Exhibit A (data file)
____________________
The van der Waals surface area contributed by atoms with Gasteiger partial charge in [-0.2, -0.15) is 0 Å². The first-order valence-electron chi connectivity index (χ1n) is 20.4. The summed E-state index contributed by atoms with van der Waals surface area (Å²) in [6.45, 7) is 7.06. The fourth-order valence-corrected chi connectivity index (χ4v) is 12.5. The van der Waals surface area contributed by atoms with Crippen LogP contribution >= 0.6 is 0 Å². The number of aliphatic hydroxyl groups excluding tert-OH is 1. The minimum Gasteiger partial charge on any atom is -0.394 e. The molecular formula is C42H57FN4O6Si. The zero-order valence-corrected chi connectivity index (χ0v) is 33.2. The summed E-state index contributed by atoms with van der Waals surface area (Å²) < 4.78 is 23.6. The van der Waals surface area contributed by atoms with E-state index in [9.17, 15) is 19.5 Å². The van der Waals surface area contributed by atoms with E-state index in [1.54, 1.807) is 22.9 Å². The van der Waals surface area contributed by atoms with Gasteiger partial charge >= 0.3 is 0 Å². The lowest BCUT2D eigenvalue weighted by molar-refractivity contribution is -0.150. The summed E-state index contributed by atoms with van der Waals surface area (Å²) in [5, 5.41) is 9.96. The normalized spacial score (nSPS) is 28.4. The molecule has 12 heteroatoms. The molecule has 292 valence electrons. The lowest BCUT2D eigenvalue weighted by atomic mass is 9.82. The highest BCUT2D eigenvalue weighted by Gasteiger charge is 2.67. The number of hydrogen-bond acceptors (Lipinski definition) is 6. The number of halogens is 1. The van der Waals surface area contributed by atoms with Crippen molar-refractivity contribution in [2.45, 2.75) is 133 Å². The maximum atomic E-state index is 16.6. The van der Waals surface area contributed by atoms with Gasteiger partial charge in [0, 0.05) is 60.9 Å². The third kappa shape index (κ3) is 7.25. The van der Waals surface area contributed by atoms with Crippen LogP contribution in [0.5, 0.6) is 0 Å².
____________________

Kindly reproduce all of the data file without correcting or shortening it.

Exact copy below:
The van der Waals surface area contributed by atoms with Gasteiger partial charge in [-0.2, -0.15) is 0 Å². The first-order valence-electron chi connectivity index (χ1n) is 20.4. The summed E-state index contributed by atoms with van der Waals surface area (Å²) in [6.45, 7) is 7.06. The fourth-order valence-corrected chi connectivity index (χ4v) is 12.5. The van der Waals surface area contributed by atoms with Crippen LogP contribution >= 0.6 is 0 Å². The number of aliphatic hydroxyl groups excluding tert-OH is 1. The minimum Gasteiger partial charge on any atom is -0.394 e. The molecular formula is C42H57FN4O6Si. The zero-order valence-corrected chi connectivity index (χ0v) is 33.2. The summed E-state index contributed by atoms with van der Waals surface area (Å²) < 4.78 is 23.6. The van der Waals surface area contributed by atoms with E-state index in [9.17, 15) is 19.5 Å². The van der Waals surface area contributed by atoms with E-state index in [1.54, 1.807) is 22.9 Å². The van der Waals surface area contributed by atoms with Gasteiger partial charge >= 0.3 is 0 Å². The lowest BCUT2D eigenvalue weighted by molar-refractivity contribution is -0.150. The summed E-state index contributed by atoms with van der Waals surface area (Å²) in [5, 5.41) is 9.96. The normalized spacial score (nSPS) is 28.4. The molecule has 12 heteroatoms. The molecule has 292 valence electrons. The lowest BCUT2D eigenvalue weighted by atomic mass is 9.82. The highest BCUT2D eigenvalue weighted by Gasteiger charge is 2.67. The number of hydrogen-bond acceptors (Lipinski definition) is 6. The number of halogens is 1. The van der Waals surface area contributed by atoms with Crippen molar-refractivity contribution in [2.45, 2.75) is 133 Å². The maximum atomic E-state index is 16.6. The van der Waals surface area contributed by atoms with Gasteiger partial charge in [0, 0.05) is 60.9 Å². The third kappa shape index (κ3) is 7.25. The van der Waals surface area contributed by atoms with Crippen LogP contribution in [0.5, 0.6) is 0 Å².